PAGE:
Sun did not do themselves any favours at this Conference. A session yesterday gave them time to discuss the process they undertook to ensure there were no IP encumbrance in their new codec and Open Media Stack, but right at the end the key revelation was that they’re unable to Open Source their work.
David did not have much of a chance to talk in depth about Dirac, and I was disappointed not to have gained a better understanding the current development status, and community input velocity around Dirac. He did make a point that the BBC were using Dirac internally, which is true but only to a very small extent. In non-linear editing environments, DVCProHD, AVC-I 100 and ProRes are still the codecs of choice. In my opinion this due to the lack of tools available for Dirac work. Dirac tool development needs a great leap forward if this codec is to gain any significant traction.
Firstly, I was particularly interested in the W3C Draft Web Fragments specification. Amongst other things, this will allow playback of just segments of video, based on a time specification in seconds. While not currently possible, if this could be extended to read an embedded timecode track and seek in a frame accurate manner, that would be truly powerful in an open standard.
With Safari on Mac, the <video> tag can be used to playback any video format for which the user has the relevant codec and QuickTime component installed. Thus we have Theora support through the XiphQT component. In the latest version of iMovie, QuickTime Pro and Final Cut Pro, users can now also choose to export or render in Ogg Theora. If only the Dirac QT component was ready.
The cross fade is particularly interesting. Do we no longer need to finish clips in a non-linear editor? Can we now perform hard cuts based on an edit decision list and let the browser deal with the fading or finishing element of the job?
Hopefully there’s some exciting times ahead for open source, royalty free video codecs and ubiquity of embedded video on the Web.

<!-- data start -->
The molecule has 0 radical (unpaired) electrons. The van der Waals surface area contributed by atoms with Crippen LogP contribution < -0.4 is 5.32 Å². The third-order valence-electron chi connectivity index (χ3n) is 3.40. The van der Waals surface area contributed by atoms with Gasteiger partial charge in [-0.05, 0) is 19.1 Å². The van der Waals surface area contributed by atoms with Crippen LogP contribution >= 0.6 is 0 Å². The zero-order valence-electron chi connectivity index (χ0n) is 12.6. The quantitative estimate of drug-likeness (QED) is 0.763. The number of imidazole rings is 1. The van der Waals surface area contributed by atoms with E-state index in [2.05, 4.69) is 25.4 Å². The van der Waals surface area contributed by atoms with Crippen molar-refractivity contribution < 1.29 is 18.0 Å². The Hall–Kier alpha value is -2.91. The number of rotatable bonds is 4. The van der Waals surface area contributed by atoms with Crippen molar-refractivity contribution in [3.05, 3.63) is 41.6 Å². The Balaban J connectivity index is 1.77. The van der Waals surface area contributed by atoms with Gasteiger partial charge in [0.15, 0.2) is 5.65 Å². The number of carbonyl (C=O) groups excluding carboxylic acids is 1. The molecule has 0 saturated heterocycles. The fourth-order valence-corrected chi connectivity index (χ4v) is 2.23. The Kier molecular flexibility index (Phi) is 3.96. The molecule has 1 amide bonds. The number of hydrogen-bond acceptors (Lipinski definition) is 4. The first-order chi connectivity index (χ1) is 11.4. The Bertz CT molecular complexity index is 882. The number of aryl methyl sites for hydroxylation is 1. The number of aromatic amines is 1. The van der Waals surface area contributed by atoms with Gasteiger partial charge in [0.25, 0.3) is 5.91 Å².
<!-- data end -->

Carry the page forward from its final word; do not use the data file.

Although released a few weeks ago, the new Kdenlive 0.7.4 version is progressing nicely. The current release notes list the following updates:
- Compatibility with the new 0.4.x versions of MLT
- Rendering jobs now start one after another instead of all together
- Rewritten DVD wizard, allowing for chapters, several buttons in menu and easy preview
- Start of a transcoding feature, allowing to easily convert a clip in another format
- Long list of bug fixes.
Not only are the Kdenlive team providing the usual packages for different Linux flavours (Ubuntu, Debian, Gentoo, Mandriva, OpenSUSE), they’re making it very easy for a wider range of users to try the software. The following downloads are also available:
We’re not aware of any other FOSS non-linear video editing tool that makes it so easy for new users to test and try the software.
We’re only about two weeks late noticing that the BBC has released the second episode in their R&DTV series. Again they’re providing a whole bunch of different video codecs – including Ogg Theora, but they’re still not their offering files encoded in their own Dirac codec. More information available on the main page or the BBC Backstage blog, but a wider selection of files can also be found directly on the FTP site where both 30 minute and 5 minute versions are available, as well as an entire asset bundle with rushes.
The BBC has released this content under a Creative Commons attribution licence, allowing everyone to remix as they see fit, providing an original BBC credit is maintained.
Our post regarding Episode 1 of R&DTV goes into some more details regarding the technical details of the available files.